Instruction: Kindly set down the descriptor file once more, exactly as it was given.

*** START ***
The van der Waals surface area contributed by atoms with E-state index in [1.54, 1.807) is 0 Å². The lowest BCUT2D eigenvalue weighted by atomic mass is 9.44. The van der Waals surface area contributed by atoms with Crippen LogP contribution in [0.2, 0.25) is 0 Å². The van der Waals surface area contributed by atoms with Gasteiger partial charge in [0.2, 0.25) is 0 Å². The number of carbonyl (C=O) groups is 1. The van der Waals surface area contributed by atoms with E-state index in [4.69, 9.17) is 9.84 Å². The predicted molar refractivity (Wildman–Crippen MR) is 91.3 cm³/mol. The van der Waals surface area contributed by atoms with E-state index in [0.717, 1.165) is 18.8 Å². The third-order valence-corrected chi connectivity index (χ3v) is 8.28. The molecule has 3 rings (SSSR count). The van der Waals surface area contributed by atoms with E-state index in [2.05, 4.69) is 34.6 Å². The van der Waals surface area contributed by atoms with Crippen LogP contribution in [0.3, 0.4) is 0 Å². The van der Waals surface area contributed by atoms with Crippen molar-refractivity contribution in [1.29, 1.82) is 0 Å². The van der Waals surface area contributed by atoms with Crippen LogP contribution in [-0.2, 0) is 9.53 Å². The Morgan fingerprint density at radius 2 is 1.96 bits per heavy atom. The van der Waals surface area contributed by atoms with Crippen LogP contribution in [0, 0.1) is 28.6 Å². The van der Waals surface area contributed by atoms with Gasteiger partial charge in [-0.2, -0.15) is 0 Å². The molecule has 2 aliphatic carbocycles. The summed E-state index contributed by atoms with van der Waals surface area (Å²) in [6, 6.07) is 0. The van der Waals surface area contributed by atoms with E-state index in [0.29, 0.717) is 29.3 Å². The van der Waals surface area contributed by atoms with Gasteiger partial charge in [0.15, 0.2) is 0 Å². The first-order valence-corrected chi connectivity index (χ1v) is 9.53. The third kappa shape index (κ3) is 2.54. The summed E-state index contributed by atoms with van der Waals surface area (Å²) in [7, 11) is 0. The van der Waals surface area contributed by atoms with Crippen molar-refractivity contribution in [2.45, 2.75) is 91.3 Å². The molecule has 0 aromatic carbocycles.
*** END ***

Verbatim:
The van der Waals surface area contributed by atoms with E-state index in [1.54, 1.807) is 0 Å². The lowest BCUT2D eigenvalue weighted by atomic mass is 9.44. The van der Waals surface area contributed by atoms with Crippen LogP contribution in [0.2, 0.25) is 0 Å². The van der Waals surface area contributed by atoms with Gasteiger partial charge in [0.2, 0.25) is 0 Å². The number of carbonyl (C=O) groups is 1. The van der Waals surface area contributed by atoms with E-state index in [4.69, 9.17) is 9.84 Å². The predicted molar refractivity (Wildman–Crippen MR) is 91.3 cm³/mol. The van der Waals surface area contributed by atoms with E-state index in [0.717, 1.165) is 18.8 Å². The third-order valence-corrected chi connectivity index (χ3v) is 8.28. The molecule has 3 rings (SSSR count). The van der Waals surface area contributed by atoms with E-state index in [2.05, 4.69) is 34.6 Å². The van der Waals surface area contributed by atoms with Crippen LogP contribution in [0.3, 0.4) is 0 Å². The van der Waals surface area contributed by atoms with Crippen molar-refractivity contribution in [1.29, 1.82) is 0 Å². The van der Waals surface area contributed by atoms with Crippen LogP contribution in [-0.2, 0) is 9.53 Å². The Morgan fingerprint density at radius 2 is 1.96 bits per heavy atom. The van der Waals surface area contributed by atoms with Crippen LogP contribution in [0, 0.1) is 28.6 Å². The van der Waals surface area contributed by atoms with Gasteiger partial charge in [-0.2, -0.15) is 0 Å². The molecule has 2 aliphatic carbocycles. The summed E-state index contributed by atoms with van der Waals surface area (Å²) in [6, 6.07) is 0. The van der Waals surface area contributed by atoms with E-state index in [0.29, 0.717) is 29.3 Å². The van der Waals surface area contributed by atoms with Gasteiger partial charge in [0.15, 0.2) is 0 Å². The first-order valence-corrected chi connectivity index (χ1v) is 9.53. The third kappa shape index (κ3) is 2.54. The summed E-state index contributed by atoms with van der Waals surface area (Å²) in [7, 11) is 0. The van der Waals surface area contributed by atoms with Crippen molar-refractivity contribution in [2.45, 2.75) is 91.3 Å². The molecule has 0 aromatic carbocycles.